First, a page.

Reinforced concrete deterioration mechanisms are primarily associated with corrosion of concrete reinforcing steel, chemical attack, alkali silica reactivity, freeze thaw damage and other durability deficiencies. Fortunately, many of these deterioration mechanisms were recognized and mostly understood while plants were being designed and constructed in the 1960’s and 70’s. While there are some structural components in some plants that have exhibited minor deterioration, the extent and cause of these problems can be assessed by performing a proper evaluation and using tools such as nondestructive testing and evaluation (NDT&E).
In addition to structural system repair and rehabilitation of existing plants to extend service life, structural design codes have changed over the years, and most operating plants were not designed to current codes. Code changes that have occurred can be addressed through performance evaluation review and retrofit, if necessary, so that plants can continue to operate. One of the major hindrances of assessing condition and service life assessment of many reinforced concrete civil structures is that there is often no record of their as-built condition or performance history. This isn’t the case with nuclear facilities, as there is usually very good documentation and records on how these plants were constructed and maintained, so we know what we are working with when these retrofits take place.
Because many structural components of nuclear facilities are massive, the use of methods such as NDT&E, in conjunction with more routine procedures, can reduce the effort and cost in performing an evaluation, as well as giving a higher level of confidence in that evaluation. NDT&E can also provide a base line survey, which can then be checked at a later date in the life of the structure by a relatively rapid and economical repeat survey with the same techniques.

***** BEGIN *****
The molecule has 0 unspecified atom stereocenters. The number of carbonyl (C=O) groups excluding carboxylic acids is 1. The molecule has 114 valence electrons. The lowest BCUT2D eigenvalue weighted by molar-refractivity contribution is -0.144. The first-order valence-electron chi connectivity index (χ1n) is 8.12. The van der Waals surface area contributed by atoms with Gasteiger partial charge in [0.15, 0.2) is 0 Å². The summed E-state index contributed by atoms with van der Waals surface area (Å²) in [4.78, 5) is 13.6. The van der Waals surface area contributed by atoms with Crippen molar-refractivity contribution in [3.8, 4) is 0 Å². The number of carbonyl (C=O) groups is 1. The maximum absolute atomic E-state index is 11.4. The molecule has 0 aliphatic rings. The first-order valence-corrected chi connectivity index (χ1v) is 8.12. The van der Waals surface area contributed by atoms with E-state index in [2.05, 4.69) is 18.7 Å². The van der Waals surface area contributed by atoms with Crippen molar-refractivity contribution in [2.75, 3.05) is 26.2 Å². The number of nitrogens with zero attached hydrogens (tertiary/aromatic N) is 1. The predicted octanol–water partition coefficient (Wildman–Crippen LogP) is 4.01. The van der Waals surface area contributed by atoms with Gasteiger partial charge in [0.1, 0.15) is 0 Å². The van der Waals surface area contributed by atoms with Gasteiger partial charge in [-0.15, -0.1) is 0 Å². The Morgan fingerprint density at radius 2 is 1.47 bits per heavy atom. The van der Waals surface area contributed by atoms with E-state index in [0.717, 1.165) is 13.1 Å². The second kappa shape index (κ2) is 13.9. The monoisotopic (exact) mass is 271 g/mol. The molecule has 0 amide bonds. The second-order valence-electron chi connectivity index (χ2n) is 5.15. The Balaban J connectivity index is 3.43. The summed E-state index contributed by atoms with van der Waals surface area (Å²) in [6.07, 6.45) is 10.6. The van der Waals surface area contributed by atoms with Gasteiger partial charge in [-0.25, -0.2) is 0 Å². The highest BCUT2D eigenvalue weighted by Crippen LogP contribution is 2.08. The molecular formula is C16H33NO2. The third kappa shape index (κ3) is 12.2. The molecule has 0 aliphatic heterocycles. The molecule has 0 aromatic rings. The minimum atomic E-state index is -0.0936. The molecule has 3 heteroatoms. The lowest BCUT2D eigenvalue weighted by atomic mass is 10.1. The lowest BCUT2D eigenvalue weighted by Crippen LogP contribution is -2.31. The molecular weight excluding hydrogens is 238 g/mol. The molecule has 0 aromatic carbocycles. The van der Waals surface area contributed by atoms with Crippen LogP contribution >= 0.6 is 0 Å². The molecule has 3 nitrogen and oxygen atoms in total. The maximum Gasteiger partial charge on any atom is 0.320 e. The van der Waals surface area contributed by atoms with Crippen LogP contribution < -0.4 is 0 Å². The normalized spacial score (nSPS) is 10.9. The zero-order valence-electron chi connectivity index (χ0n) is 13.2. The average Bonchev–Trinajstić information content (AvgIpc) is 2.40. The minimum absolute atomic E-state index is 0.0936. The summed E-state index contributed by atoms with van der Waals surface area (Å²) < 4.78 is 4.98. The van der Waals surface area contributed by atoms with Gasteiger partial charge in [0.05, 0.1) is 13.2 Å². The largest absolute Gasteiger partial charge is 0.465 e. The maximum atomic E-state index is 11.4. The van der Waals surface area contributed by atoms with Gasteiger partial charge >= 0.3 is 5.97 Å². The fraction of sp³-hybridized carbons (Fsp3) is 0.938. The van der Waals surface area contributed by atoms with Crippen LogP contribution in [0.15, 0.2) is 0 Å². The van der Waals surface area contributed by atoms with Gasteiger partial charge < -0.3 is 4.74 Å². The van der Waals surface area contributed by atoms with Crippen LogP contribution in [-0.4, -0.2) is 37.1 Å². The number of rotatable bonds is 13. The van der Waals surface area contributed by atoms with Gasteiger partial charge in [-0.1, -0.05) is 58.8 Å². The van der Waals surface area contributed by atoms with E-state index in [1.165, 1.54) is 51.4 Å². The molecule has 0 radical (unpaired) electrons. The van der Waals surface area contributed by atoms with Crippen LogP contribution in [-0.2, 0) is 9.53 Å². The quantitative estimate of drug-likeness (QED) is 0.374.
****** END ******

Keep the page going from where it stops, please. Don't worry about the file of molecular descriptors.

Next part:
Traditionally, condition assessment of concrete and reinforcement placement in structures has been performed by visual inspection and intrusive sampling for strength tests. This does not provide quantitative data on in-place concrete durability and integrity. NDT&E can be used to assist in providing information on:
- Structural member dimensions
- Cracking, delamination and de-bonding
- Consolidation, voids and honeycombing
- Potential for active reinforcing steel corrosion
- Concrete reinforcing steel location (“cover depth”) and size
- Freeze-thaw, fire, chemical and other damage
Upgrading, repairing and maintaining existing nuclear facilities so they can operate safely into the next generation is a viable and attractive option with respect to cost, schedule and sustainability. As these plants near the end of their 40-year licensing period, this does not suggest that they have all reached their usable service life and need to be abandoned. The solid performance history of the structural systems in these plants is proof that the service life of these facilities can be extended.
By adhering to USNRC requirements, conducting timely condition assessments and executing the required upgrades and maintenance, the service life of structural components in many existing nuclear facilities can be extended well beyond their original licensing period. It is not unreasonable to anticipate structural component service life extensions of 20 years or more, provided the appropriate evaluation, maintenance and repair programs are executed.
Dr. Matthew D’Ambrosia is Manager in Materials Consulting and Chair of the Energy & Resources Practice Group for CTLGroup.
Carlton Olson is Principal and Group Manager in Structural Evaluation for CTLGroup.